After my time in Munich, I spent a brief few days in the Swiss city of Zürich, a city of about 400,000 people (although there are about 1.5 million in the greater urban area). Unlike the afore-mentioned German city, Zürich has a relatively low cycling share of only ~5%.
This might not seem surprising, given how hilly the city area is, draped over the hills surrounding Lake Zürich and the Limmat river valley. But in fact the biggest challenge is the competition provided by an extensive and well-used public transport system. At least one third of trips are made by the combination of rail, bus and trams provided in the city. And when it comes to prioritising (the often limited) space, everyone else (even the motor car) gives precedence to public transport.
All that has made it relatively hard for cycling to get good traction in Zürich. But that hasn’t stopped the city from providing quite a useful range of cycle-friendly facilities around the place. There is a mix of on-road cycle-lanes and separated facilities, as well as plenty of shared quiet streets.
Like most European places, Zürich has a lot of lower speed zones in its residential and central urban areas. In addition, many are restricted for general motor traffic.
One controversial intervention was the removal in 2004 of a main traffic route alongside the Limmat River in the middle of town and designating it as a space for pedestrians, bikes and public transport only (goods vehicles are allowed to provide deliveries). The result has been a very popular riverfront promenade.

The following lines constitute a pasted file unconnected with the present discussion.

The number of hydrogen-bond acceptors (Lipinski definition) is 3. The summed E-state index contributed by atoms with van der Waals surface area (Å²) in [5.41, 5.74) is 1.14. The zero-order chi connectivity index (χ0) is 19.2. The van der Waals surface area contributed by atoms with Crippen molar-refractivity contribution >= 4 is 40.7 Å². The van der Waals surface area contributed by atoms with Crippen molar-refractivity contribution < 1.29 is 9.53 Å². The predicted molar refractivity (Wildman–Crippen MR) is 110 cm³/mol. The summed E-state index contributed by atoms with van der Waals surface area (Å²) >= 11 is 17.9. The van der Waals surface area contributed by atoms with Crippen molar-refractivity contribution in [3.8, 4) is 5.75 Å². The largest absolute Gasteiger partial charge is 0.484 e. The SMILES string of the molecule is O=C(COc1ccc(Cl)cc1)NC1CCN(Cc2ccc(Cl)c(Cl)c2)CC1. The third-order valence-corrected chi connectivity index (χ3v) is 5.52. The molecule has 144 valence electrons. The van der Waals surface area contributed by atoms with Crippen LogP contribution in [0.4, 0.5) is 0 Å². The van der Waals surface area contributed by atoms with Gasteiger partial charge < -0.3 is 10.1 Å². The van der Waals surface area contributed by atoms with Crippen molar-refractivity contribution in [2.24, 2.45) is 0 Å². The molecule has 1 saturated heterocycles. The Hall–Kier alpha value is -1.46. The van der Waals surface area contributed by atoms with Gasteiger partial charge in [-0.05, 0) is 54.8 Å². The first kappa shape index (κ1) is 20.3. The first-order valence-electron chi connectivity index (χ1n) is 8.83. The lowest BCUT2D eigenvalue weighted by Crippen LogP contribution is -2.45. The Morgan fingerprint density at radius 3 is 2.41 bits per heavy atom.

Another thing that has been widely done around the city is to allow contra-flow cycling on many one-way quiet streets. Sometimes, this is simply by means of signs; sometimes there might be a lane marking to help out.
Other ways to improve the “permeability” of cycling compared with driving include blocking off streets to through-traffic, whilst still allowing bikes to get through.
Zürich has also been happy to experiment with other things too; for example, providing a very narrow two-way traffic space in conjunction with cycle lanes. This “2 minus 1” arrangement is fairly common in urban and rural Netherlands; a pity that a recent trial of it here in NZ was too hard for locals to comprehend…
Here are a few more photos of interesting features around Zürich:
At the moment there is a bit of momentum in Zürich to pay attention to cycling more than they have done in the past. The Zürich regional council has set up a bike promotion team and committed to spending 20 million Swiss Francs (~NZ$30m) between 2010-20 to improve the lot for cycling (i.e. about a fifth of what Christchurch is planning). They’re even tackling the hills by introducing some electric bicycles (e-bikes) for their staff to use.
It will probably never reach the highs of their public transport use, but certainly there is a lot of potential for more cycling around Zürich.
What cycle-friendly features from Zürich do you like?3 comments